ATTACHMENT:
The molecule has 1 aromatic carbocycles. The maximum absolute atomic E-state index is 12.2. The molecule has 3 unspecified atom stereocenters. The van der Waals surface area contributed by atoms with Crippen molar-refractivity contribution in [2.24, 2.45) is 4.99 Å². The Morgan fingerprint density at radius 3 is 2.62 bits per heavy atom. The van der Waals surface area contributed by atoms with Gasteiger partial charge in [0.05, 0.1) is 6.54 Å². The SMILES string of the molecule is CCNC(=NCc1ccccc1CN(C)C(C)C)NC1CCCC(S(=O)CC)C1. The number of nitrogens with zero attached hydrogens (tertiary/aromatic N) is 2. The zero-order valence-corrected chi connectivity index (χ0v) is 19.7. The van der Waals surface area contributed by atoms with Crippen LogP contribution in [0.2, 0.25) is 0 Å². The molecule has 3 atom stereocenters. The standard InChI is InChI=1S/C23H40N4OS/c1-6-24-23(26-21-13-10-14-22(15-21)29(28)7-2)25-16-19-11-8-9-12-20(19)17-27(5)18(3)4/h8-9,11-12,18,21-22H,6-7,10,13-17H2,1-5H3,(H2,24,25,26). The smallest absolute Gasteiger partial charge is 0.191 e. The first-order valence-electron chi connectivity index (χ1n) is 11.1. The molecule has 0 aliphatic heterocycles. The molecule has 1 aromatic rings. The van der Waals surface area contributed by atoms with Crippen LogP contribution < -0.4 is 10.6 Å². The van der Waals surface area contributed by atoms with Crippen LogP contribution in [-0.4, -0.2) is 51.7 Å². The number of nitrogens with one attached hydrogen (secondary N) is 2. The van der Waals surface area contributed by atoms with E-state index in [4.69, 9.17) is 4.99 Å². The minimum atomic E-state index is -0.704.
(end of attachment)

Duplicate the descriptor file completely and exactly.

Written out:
The molecule has 1 aromatic carbocycles. The maximum absolute atomic E-state index is 12.2. The molecule has 3 unspecified atom stereocenters. The van der Waals surface area contributed by atoms with Crippen molar-refractivity contribution in [2.24, 2.45) is 4.99 Å². The Morgan fingerprint density at radius 3 is 2.62 bits per heavy atom. The van der Waals surface area contributed by atoms with Gasteiger partial charge in [0.05, 0.1) is 6.54 Å². The SMILES string of the molecule is CCNC(=NCc1ccccc1CN(C)C(C)C)NC1CCCC(S(=O)CC)C1. The number of nitrogens with zero attached hydrogens (tertiary/aromatic N) is 2. The zero-order valence-corrected chi connectivity index (χ0v) is 19.7. The van der Waals surface area contributed by atoms with Crippen LogP contribution in [0.2, 0.25) is 0 Å². The molecule has 3 atom stereocenters. The standard InChI is InChI=1S/C23H40N4OS/c1-6-24-23(26-21-13-10-14-22(15-21)29(28)7-2)25-16-19-11-8-9-12-20(19)17-27(5)18(3)4/h8-9,11-12,18,21-22H,6-7,10,13-17H2,1-5H3,(H2,24,25,26). The smallest absolute Gasteiger partial charge is 0.191 e. The first-order valence-electron chi connectivity index (χ1n) is 11.1. The molecule has 0 aliphatic heterocycles. The molecule has 1 aromatic rings. The van der Waals surface area contributed by atoms with Crippen LogP contribution < -0.4 is 10.6 Å². The van der Waals surface area contributed by atoms with Crippen LogP contribution in [-0.4, -0.2) is 51.7 Å². The number of nitrogens with one attached hydrogen (secondary N) is 2. The van der Waals surface area contributed by atoms with E-state index in [4.69, 9.17) is 4.99 Å². The minimum atomic E-state index is -0.704.